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A new acquaintance recently asked for guidance handling the open-ended interview question I used in the headline of this post. “Although it sounds benign, it can be lethal,” he observed. “What do you feel is the answer a hiring manager/recruiter/other is looking for? Just as important: What do they not want to hear?”
He’s smart to be looking for effective ways to field that deceptively simple question. It probably trips many people – and in fact probably tripped me up more than once.
While job-hunting in 2006 and early 2007, I faced the question numerous times. Later, when I had the opportunity to hear what career coaches and hiring managers had to say, I realized I’d been going about answering it all wrong.
More Than Where You’ve Been
The key is to not to make the question a jumping-off point for a career-path version of the “autobiography” your third-grade teacher asked you to write. Remember how everyone tackled those? “I was born in Metropolis, Ohio. My father is a car dealer. I have a sister, Patty, two brothers, Joe and Bill, and a dog, Spike. My hobbies are baseball, model trains and coin collecting…..”
In other words: Resist the natural tendency to tick off each of your career roles and transitions in a single narrative.
The interviewer isn’t looking for completeness. Instead, she is looking for a coherent “story” that provides indications you’re a good fit for the opening. That means your answer should briefly convey both:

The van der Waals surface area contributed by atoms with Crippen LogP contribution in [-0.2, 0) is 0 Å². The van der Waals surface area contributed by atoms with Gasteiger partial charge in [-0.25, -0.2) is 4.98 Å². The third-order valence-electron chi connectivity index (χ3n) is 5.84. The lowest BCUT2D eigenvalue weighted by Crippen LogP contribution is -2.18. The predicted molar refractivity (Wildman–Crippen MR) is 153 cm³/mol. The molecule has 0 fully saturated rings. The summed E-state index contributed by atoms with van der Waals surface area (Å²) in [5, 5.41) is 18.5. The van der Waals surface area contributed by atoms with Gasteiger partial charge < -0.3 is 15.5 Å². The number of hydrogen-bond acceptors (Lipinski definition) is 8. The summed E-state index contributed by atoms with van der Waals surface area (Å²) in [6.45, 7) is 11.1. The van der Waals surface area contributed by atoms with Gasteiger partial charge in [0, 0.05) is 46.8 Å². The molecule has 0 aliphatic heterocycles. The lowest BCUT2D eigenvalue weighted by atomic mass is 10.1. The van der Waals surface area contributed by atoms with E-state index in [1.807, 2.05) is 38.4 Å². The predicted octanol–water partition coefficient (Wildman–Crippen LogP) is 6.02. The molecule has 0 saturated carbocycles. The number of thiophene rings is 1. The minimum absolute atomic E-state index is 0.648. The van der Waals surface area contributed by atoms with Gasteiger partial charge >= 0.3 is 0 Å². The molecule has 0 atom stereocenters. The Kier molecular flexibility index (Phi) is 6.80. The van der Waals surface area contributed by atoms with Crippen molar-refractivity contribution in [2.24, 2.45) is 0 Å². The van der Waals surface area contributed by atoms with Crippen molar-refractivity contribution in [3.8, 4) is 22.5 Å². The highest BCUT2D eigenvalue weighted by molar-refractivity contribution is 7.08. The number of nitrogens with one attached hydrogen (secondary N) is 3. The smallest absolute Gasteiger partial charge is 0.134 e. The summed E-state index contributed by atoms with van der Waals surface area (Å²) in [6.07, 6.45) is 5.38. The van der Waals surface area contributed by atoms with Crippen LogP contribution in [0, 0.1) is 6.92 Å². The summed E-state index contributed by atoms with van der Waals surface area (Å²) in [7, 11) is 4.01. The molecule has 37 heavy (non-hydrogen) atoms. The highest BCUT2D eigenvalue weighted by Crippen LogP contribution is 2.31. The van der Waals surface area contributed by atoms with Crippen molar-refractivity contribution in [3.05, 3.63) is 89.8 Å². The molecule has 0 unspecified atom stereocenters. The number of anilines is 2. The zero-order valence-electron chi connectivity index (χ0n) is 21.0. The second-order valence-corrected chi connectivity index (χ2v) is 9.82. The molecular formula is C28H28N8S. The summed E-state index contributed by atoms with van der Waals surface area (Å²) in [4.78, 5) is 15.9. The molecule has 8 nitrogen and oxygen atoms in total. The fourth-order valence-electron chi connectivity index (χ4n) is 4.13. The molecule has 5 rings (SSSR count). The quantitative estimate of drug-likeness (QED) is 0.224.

- A sense of who you are and where you’re going – why the opening you’re applying for represents a logical culmination of where you’ve been. You needn’t make that point explicit, but if you can suggest it in your answer, you’ll score points. And:
- Something about your previous career that prepares you for the role you’re interviewing for. Just as with a resume, take pains to focus this part of your answer on accomplishments, not just responsibilities or functions. For each past or present job you discuss, mention an anecdote about a challenge you faced, a project you completed or a learning experience you had that’s directly relevant to the new role. If you can also relate that challenge or project to your motivation for wanting the role, so much the better.
You needn’t go through each and every job you’ve had. Feel free to skip over any of them. Nor must you explain why you left jobs: The interviewer surely will question you about that later.
The best answer to “tell me about yourself” will have the Goldilocks quality: just enough detail, without getting tedious or long-winded. Concise but not too concise. I envision this answer taking up to two minutes, assuming the interviewer doesn’t break in with tributary questions while you’re speaking.
If you can, try to watch yourself from outside while answering. Imagine one fraction of your mind perched in a corner of the wall and keeping tabs on how you’re coming off. Be on guard against rambling. If you catch yourself starting to delve deeper and deeper into one situation or one past job, cut yourself off and move on.
When I had to job hunt a few years ago, I rehearsed answers to, “describe your three biggest strengths and your three biggest weaknesses.” Surprise – not a single interviewer asked me that question. All the rage in the 1980s and early ’90s, it seems to have all but vanished from modern practice. Instead, today’s obligatory question is “tell me about yourself.” Whether you meet by phone or face-to-face, it’s often the first substantive thing out of the interviewer’s mouth.
I hope this helps you develop a response that keeps you in the game. If any of what I’ve said doesn’t ring true, feel free to comment below.